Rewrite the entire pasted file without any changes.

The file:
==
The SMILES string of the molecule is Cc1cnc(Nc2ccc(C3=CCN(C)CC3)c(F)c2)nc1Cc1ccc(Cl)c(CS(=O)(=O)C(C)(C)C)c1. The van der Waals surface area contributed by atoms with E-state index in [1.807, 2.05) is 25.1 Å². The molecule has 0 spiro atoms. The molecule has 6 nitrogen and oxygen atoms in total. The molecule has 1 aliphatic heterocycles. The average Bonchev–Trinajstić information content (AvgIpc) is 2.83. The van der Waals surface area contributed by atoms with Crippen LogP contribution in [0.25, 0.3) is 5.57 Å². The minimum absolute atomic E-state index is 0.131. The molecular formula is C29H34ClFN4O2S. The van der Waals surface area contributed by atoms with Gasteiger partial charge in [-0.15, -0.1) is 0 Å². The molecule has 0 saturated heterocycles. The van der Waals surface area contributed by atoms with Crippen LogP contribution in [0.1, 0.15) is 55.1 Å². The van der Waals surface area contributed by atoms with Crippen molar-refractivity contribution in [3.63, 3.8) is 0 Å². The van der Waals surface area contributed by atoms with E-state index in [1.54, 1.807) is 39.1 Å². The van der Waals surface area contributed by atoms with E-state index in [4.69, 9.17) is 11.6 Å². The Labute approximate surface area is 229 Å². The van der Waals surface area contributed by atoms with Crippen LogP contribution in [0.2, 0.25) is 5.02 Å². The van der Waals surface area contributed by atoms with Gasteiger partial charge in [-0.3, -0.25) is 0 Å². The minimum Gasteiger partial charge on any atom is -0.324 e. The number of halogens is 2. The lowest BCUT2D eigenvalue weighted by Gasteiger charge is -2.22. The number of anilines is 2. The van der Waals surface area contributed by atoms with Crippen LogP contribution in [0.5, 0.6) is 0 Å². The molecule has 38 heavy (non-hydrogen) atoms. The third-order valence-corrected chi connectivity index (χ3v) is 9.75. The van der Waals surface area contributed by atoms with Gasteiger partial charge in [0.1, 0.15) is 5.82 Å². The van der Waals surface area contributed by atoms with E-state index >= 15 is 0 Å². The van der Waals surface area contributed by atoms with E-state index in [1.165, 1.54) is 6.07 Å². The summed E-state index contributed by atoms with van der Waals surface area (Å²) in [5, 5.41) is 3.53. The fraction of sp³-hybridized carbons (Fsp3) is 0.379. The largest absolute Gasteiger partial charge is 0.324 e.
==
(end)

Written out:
The SMILES string of the molecule is Cc1cnc(Nc2ccc(C3=CCN(C)CC3)c(F)c2)nc1Cc1ccc(Cl)c(CS(=O)(=O)C(C)(C)C)c1. The van der Waals surface area contributed by atoms with E-state index in [1.807, 2.05) is 25.1 Å². The molecule has 0 spiro atoms. The molecule has 6 nitrogen and oxygen atoms in total. The molecule has 1 aliphatic heterocycles. The average Bonchev–Trinajstić information content (AvgIpc) is 2.83. The van der Waals surface area contributed by atoms with Crippen LogP contribution in [0.25, 0.3) is 5.57 Å². The minimum absolute atomic E-state index is 0.131. The molecular formula is C29H34ClFN4O2S. The van der Waals surface area contributed by atoms with Gasteiger partial charge in [-0.15, -0.1) is 0 Å². The molecule has 0 saturated heterocycles. The van der Waals surface area contributed by atoms with Crippen LogP contribution in [0.1, 0.15) is 55.1 Å². The van der Waals surface area contributed by atoms with Crippen molar-refractivity contribution in [3.63, 3.8) is 0 Å². The van der Waals surface area contributed by atoms with E-state index in [1.54, 1.807) is 39.1 Å². The van der Waals surface area contributed by atoms with E-state index in [4.69, 9.17) is 11.6 Å². The Labute approximate surface area is 229 Å². The van der Waals surface area contributed by atoms with Crippen LogP contribution in [0.2, 0.25) is 5.02 Å². The van der Waals surface area contributed by atoms with Gasteiger partial charge in [-0.3, -0.25) is 0 Å². The minimum Gasteiger partial charge on any atom is -0.324 e. The number of halogens is 2. The lowest BCUT2D eigenvalue weighted by Gasteiger charge is -2.22. The number of anilines is 2. The van der Waals surface area contributed by atoms with Crippen LogP contribution in [0.5, 0.6) is 0 Å². The molecule has 38 heavy (non-hydrogen) atoms. The third-order valence-corrected chi connectivity index (χ3v) is 9.75. The van der Waals surface area contributed by atoms with Gasteiger partial charge in [0.1, 0.15) is 5.82 Å². The van der Waals surface area contributed by atoms with E-state index >= 15 is 0 Å². The van der Waals surface area contributed by atoms with E-state index in [1.165, 1.54) is 6.07 Å². The summed E-state index contributed by atoms with van der Waals surface area (Å²) in [5, 5.41) is 3.53. The fraction of sp³-hybridized carbons (Fsp3) is 0.379. The largest absolute Gasteiger partial charge is 0.324 e.